The backlog of disability claims by disabled veterans is decreasing, according to U.S. Rep. Bill Enyart, D-Belleville.
U.S. Department of Veterans Affairs officials report that the backlog of nearly 900,000 veterans' disability claims is starting to shrink.
"This is positive news for our disabled veterans," Enyart said in a news release. "The VA needs to operate with a sense of urgency so our veterans are not losing their homes or cars while waiting for disability pay to come through."
Earlier this year Enyart introduced legislation, the Veterans Backlog Reductions Act, designed to help disabled veterans get their benefits faster. The bill calls for provisional benefits to be paid to veterans whose claims have not been processed in 125 days. He praised officials for instituting mandatory overtime for claims processors through the end of the fiscal year to reduce the nine-month backlog of disability claims applications.
Earlier this year, the average time to process a claim at the VA was 272 days, or approximately nine months, according to the Center for Investigative Reporting. In many cases, the wait is sometimes more than a year.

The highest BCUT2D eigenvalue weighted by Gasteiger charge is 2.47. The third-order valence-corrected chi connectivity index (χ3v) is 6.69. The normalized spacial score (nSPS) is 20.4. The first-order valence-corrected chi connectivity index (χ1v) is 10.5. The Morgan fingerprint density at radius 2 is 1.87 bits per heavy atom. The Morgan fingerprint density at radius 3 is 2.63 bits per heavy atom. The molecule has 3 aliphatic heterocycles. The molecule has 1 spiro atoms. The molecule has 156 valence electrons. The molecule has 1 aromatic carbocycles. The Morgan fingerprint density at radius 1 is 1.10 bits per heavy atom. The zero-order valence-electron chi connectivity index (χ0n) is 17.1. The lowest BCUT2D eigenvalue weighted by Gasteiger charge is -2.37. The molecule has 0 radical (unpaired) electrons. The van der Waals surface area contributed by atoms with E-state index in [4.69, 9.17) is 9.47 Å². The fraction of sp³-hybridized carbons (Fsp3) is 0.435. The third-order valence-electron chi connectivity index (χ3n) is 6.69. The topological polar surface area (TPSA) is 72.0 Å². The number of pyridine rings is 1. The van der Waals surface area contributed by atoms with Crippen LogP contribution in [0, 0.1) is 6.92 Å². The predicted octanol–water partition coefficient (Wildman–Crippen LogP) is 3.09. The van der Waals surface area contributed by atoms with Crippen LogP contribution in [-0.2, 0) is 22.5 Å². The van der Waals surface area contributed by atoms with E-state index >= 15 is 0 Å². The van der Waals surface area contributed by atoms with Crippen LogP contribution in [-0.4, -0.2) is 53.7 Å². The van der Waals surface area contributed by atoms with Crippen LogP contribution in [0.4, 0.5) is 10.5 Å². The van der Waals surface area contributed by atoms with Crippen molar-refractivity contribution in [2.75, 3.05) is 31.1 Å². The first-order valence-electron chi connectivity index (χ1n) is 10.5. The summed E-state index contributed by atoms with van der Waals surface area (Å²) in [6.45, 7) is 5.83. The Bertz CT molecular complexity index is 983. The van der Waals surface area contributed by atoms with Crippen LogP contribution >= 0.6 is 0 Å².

More than 10,000 VA claims processors are working 20 hours' overtime a month this summer in order to reduce the backlog. As a result of these initiatives, the VA claims backlog has been reduced by 17 percent compared to highest point in March 2013, the agency said Thursday.
The Department of Veterans Affairs also announced Thursday that certain veterans filing new disability claims may be entitled to one year of retroactive payments by filing "fully developed claims" for benefits. By giving the VA the information from outside sources it needs up-front, the turnaround time for claims processing is significantly reduced.
The new benefit takes effect Aug. 6 for first-time filers.